Florida often treats deadbeat parents very harshly. If you can pay child support to your ex and fail to do so, you could end up in jail.
If your situation has changed and the support agreement is no longer manageable, it is in your best interest to seek a child support modification as quickly as possible.
What can happen if I miss child support payments?
If you start to miss child support payments, your ex-spouse can file a complaint with the Florida Department of Revenue child support office. Continued failure to comply will result in a court hearing for contempt. If a judge finds you guilty, he or she can impose one or more of the following consequences:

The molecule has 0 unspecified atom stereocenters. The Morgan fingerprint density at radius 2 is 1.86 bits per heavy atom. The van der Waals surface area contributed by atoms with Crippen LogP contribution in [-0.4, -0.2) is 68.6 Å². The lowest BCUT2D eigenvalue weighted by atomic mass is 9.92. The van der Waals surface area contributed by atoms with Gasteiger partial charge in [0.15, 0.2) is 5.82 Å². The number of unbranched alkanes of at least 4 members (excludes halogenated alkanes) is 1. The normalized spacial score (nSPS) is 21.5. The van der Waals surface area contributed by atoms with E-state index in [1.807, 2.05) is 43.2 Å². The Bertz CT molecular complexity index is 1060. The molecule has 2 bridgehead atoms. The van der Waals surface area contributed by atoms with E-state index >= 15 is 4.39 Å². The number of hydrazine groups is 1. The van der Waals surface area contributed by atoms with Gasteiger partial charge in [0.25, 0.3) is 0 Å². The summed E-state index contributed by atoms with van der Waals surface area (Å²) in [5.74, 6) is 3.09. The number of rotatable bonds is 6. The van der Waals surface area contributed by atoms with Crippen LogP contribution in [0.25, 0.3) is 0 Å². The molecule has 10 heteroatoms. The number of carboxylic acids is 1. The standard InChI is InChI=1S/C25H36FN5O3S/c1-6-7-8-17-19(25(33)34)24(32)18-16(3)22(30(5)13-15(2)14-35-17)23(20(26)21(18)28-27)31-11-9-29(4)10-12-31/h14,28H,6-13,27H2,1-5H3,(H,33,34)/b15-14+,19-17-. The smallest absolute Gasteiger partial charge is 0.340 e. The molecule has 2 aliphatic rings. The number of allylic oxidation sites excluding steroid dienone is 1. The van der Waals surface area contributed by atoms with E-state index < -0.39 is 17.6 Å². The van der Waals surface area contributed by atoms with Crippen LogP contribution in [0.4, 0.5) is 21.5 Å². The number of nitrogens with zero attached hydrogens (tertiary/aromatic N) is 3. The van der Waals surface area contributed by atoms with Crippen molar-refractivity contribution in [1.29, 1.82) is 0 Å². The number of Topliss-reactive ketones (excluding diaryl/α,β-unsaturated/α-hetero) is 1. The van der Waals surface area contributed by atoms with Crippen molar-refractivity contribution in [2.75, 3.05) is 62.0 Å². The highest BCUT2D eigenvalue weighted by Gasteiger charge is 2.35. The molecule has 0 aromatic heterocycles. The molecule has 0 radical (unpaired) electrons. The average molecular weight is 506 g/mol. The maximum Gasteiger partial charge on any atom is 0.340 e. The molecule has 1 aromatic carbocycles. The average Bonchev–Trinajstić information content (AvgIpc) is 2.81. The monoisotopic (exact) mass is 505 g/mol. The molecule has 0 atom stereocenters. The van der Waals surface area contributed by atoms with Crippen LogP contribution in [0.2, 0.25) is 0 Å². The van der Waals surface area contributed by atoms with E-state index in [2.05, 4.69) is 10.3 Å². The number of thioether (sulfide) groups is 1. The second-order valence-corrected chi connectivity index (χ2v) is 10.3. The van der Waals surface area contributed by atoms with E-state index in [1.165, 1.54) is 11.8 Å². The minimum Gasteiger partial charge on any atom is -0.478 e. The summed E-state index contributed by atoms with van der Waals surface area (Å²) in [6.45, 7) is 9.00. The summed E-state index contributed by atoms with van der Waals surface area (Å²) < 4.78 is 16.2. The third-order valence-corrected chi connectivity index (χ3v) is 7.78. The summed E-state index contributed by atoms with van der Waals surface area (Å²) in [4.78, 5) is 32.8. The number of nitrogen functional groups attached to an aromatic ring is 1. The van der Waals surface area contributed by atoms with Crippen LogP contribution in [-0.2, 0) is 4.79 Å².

- Seizure of tax returns and bank accounts
- Property liens
- Jail time
If you are in contempt of court for missing child support payments, you do have a short period in which you can file an appeal.
How is court-ordered child support enforced?
The FDOR could first ask you to sign a written agreement that outlines monthly repayment details of overdue child support. Depending on how much in arrears you are, the FDOR may take steps to garnish your wages. They can take further actions to enforce your compliance, such as suspending your driver’s license, vehicle registration or passport until you begin making payments.
How can I modify a child support order?
If you have experienced a significant change in your income or the current order has not changed or been reviewed for three years, you can file for a modification with the FDOR. You will need to complete documents and show support for your request. It generally takes about six months to reach a determination, and if the FDOR believes that the child support payment should be adjusted, they will move to change the order.